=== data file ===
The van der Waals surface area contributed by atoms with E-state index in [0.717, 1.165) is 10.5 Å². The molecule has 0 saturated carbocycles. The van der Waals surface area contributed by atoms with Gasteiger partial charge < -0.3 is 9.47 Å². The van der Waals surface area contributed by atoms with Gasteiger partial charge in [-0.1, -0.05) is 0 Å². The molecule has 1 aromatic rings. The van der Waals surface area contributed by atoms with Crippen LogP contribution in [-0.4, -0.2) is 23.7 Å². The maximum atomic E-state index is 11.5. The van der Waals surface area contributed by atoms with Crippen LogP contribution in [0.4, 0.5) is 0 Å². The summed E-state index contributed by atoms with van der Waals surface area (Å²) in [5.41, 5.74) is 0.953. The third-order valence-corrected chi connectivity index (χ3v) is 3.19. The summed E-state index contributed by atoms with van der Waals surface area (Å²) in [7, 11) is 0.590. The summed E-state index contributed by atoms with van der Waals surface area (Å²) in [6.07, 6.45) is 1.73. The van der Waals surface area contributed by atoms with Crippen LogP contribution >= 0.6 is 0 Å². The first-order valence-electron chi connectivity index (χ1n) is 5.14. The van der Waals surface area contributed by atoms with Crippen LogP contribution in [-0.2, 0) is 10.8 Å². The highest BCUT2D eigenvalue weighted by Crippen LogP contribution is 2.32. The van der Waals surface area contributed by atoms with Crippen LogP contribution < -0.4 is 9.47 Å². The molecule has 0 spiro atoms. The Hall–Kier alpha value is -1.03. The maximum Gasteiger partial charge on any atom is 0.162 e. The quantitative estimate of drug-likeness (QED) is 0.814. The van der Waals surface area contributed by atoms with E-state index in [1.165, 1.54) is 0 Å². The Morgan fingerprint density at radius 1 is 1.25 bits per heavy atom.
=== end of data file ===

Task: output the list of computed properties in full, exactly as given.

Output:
The van der Waals surface area contributed by atoms with E-state index in [0.717, 1.165) is 10.5 Å². The molecule has 0 saturated carbocycles. The van der Waals surface area contributed by atoms with Gasteiger partial charge < -0.3 is 9.47 Å². The van der Waals surface area contributed by atoms with Gasteiger partial charge in [-0.1, -0.05) is 0 Å². The molecule has 1 aromatic rings. The van der Waals surface area contributed by atoms with Crippen LogP contribution in [-0.4, -0.2) is 23.7 Å². The maximum atomic E-state index is 11.5. The van der Waals surface area contributed by atoms with Crippen LogP contribution in [0.4, 0.5) is 0 Å². The summed E-state index contributed by atoms with van der Waals surface area (Å²) in [5.41, 5.74) is 0.953. The third-order valence-corrected chi connectivity index (χ3v) is 3.19. The summed E-state index contributed by atoms with van der Waals surface area (Å²) in [7, 11) is 0.590. The summed E-state index contributed by atoms with van der Waals surface area (Å²) in [6.07, 6.45) is 1.73. The van der Waals surface area contributed by atoms with Crippen LogP contribution >= 0.6 is 0 Å². The first-order valence-electron chi connectivity index (χ1n) is 5.14. The van der Waals surface area contributed by atoms with Crippen LogP contribution in [-0.2, 0) is 10.8 Å². The highest BCUT2D eigenvalue weighted by Crippen LogP contribution is 2.32. The van der Waals surface area contributed by atoms with Crippen LogP contribution < -0.4 is 9.47 Å². The molecule has 0 spiro atoms. The Hall–Kier alpha value is -1.03. The maximum Gasteiger partial charge on any atom is 0.162 e. The quantitative estimate of drug-likeness (QED) is 0.814. The van der Waals surface area contributed by atoms with E-state index in [1.165, 1.54) is 0 Å². The Morgan fingerprint density at radius 1 is 1.25 bits per heavy atom.